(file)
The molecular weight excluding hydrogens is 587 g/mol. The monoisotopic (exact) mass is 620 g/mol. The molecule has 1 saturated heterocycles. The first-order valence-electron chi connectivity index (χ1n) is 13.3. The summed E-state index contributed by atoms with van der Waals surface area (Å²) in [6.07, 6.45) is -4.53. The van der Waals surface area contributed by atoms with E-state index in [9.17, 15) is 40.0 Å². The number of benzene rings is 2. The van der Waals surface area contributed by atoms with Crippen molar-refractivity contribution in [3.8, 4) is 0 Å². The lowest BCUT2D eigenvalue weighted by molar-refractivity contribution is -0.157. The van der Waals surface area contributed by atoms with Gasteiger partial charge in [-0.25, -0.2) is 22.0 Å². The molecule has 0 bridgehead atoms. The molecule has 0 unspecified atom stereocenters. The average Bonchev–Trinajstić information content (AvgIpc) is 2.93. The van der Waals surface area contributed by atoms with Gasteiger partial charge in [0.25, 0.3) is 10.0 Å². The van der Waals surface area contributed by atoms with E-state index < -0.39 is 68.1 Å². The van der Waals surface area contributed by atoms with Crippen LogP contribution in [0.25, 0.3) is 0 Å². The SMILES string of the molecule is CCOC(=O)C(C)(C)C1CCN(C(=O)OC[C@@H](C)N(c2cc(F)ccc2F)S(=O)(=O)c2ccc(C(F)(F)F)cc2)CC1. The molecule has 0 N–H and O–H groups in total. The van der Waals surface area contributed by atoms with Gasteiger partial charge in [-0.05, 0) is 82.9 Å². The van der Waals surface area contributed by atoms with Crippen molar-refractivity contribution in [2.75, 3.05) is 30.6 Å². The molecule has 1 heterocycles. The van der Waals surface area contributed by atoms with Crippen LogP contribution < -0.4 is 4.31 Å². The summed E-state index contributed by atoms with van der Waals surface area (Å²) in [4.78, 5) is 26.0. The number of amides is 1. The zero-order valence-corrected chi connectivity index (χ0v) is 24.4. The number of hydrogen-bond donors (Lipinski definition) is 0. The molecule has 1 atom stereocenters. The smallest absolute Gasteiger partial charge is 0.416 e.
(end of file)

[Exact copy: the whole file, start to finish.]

The molecular weight excluding hydrogens is 587 g/mol. The monoisotopic (exact) mass is 620 g/mol. The molecule has 1 saturated heterocycles. The first-order valence-electron chi connectivity index (χ1n) is 13.3. The summed E-state index contributed by atoms with van der Waals surface area (Å²) in [6.07, 6.45) is -4.53. The van der Waals surface area contributed by atoms with E-state index in [9.17, 15) is 40.0 Å². The number of benzene rings is 2. The van der Waals surface area contributed by atoms with Crippen molar-refractivity contribution in [3.8, 4) is 0 Å². The lowest BCUT2D eigenvalue weighted by molar-refractivity contribution is -0.157. The van der Waals surface area contributed by atoms with Gasteiger partial charge in [-0.25, -0.2) is 22.0 Å². The molecule has 0 bridgehead atoms. The molecule has 0 unspecified atom stereocenters. The average Bonchev–Trinajstić information content (AvgIpc) is 2.93. The van der Waals surface area contributed by atoms with Gasteiger partial charge in [0.25, 0.3) is 10.0 Å². The van der Waals surface area contributed by atoms with E-state index < -0.39 is 68.1 Å². The van der Waals surface area contributed by atoms with Crippen LogP contribution in [0.25, 0.3) is 0 Å². The SMILES string of the molecule is CCOC(=O)C(C)(C)C1CCN(C(=O)OC[C@@H](C)N(c2cc(F)ccc2F)S(=O)(=O)c2ccc(C(F)(F)F)cc2)CC1. The molecule has 0 N–H and O–H groups in total. The van der Waals surface area contributed by atoms with Gasteiger partial charge in [-0.05, 0) is 82.9 Å². The van der Waals surface area contributed by atoms with Crippen molar-refractivity contribution in [2.75, 3.05) is 30.6 Å². The molecule has 1 heterocycles. The van der Waals surface area contributed by atoms with Crippen LogP contribution < -0.4 is 4.31 Å². The summed E-state index contributed by atoms with van der Waals surface area (Å²) in [4.78, 5) is 26.0. The number of amides is 1. The zero-order valence-corrected chi connectivity index (χ0v) is 24.4. The number of hydrogen-bond donors (Lipinski definition) is 0. The molecule has 1 atom stereocenters. The smallest absolute Gasteiger partial charge is 0.416 e.